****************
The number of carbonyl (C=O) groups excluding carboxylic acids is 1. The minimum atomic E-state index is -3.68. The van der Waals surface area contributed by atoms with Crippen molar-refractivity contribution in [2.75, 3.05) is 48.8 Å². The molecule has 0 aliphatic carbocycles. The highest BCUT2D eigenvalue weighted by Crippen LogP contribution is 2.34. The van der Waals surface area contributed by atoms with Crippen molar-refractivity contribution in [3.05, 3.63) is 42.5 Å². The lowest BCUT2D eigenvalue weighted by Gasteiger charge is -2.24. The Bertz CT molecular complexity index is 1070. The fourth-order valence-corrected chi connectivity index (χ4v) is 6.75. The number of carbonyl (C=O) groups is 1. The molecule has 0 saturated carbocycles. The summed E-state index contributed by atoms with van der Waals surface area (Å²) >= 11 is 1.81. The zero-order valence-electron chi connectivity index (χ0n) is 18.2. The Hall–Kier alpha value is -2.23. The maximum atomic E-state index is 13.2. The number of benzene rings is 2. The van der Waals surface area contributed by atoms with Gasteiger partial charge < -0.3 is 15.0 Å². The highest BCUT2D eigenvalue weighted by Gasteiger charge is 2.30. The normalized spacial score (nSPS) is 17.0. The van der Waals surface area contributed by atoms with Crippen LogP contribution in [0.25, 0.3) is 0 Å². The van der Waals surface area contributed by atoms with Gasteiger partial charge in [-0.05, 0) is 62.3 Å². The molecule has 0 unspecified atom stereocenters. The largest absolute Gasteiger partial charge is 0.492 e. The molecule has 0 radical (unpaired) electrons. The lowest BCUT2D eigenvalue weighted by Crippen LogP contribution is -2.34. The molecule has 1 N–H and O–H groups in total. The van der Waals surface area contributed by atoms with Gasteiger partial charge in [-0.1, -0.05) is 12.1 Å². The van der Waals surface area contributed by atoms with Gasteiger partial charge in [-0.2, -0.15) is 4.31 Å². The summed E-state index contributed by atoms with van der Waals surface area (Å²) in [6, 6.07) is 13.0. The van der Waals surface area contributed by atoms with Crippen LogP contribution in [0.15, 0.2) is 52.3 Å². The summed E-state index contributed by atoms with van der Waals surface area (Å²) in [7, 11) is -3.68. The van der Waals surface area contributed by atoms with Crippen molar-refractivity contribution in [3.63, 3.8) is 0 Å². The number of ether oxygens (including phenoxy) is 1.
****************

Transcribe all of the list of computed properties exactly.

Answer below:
The number of carbonyl (C=O) groups excluding carboxylic acids is 1. The minimum atomic E-state index is -3.68. The van der Waals surface area contributed by atoms with Crippen molar-refractivity contribution in [2.75, 3.05) is 48.8 Å². The molecule has 0 aliphatic carbocycles. The highest BCUT2D eigenvalue weighted by Crippen LogP contribution is 2.34. The van der Waals surface area contributed by atoms with Crippen molar-refractivity contribution in [3.05, 3.63) is 42.5 Å². The lowest BCUT2D eigenvalue weighted by Gasteiger charge is -2.24. The Bertz CT molecular complexity index is 1070. The fourth-order valence-corrected chi connectivity index (χ4v) is 6.75. The number of carbonyl (C=O) groups is 1. The molecule has 0 saturated carbocycles. The summed E-state index contributed by atoms with van der Waals surface area (Å²) >= 11 is 1.81. The zero-order valence-electron chi connectivity index (χ0n) is 18.2. The Hall–Kier alpha value is -2.23. The maximum atomic E-state index is 13.2. The number of benzene rings is 2. The van der Waals surface area contributed by atoms with Gasteiger partial charge < -0.3 is 15.0 Å². The highest BCUT2D eigenvalue weighted by Gasteiger charge is 2.30. The normalized spacial score (nSPS) is 17.0. The van der Waals surface area contributed by atoms with Crippen LogP contribution in [0.25, 0.3) is 0 Å². The van der Waals surface area contributed by atoms with Gasteiger partial charge in [-0.05, 0) is 62.3 Å². The molecule has 0 unspecified atom stereocenters. The largest absolute Gasteiger partial charge is 0.492 e. The molecule has 0 radical (unpaired) electrons. The lowest BCUT2D eigenvalue weighted by Crippen LogP contribution is -2.34. The molecule has 1 N–H and O–H groups in total. The van der Waals surface area contributed by atoms with Gasteiger partial charge in [-0.1, -0.05) is 12.1 Å². The van der Waals surface area contributed by atoms with Gasteiger partial charge in [-0.2, -0.15) is 4.31 Å². The summed E-state index contributed by atoms with van der Waals surface area (Å²) in [6, 6.07) is 13.0. The van der Waals surface area contributed by atoms with Crippen LogP contribution in [0.15, 0.2) is 52.3 Å². The summed E-state index contributed by atoms with van der Waals surface area (Å²) in [7, 11) is -3.68. The van der Waals surface area contributed by atoms with Crippen molar-refractivity contribution in [3.63, 3.8) is 0 Å². The number of ether oxygens (including phenoxy) is 1.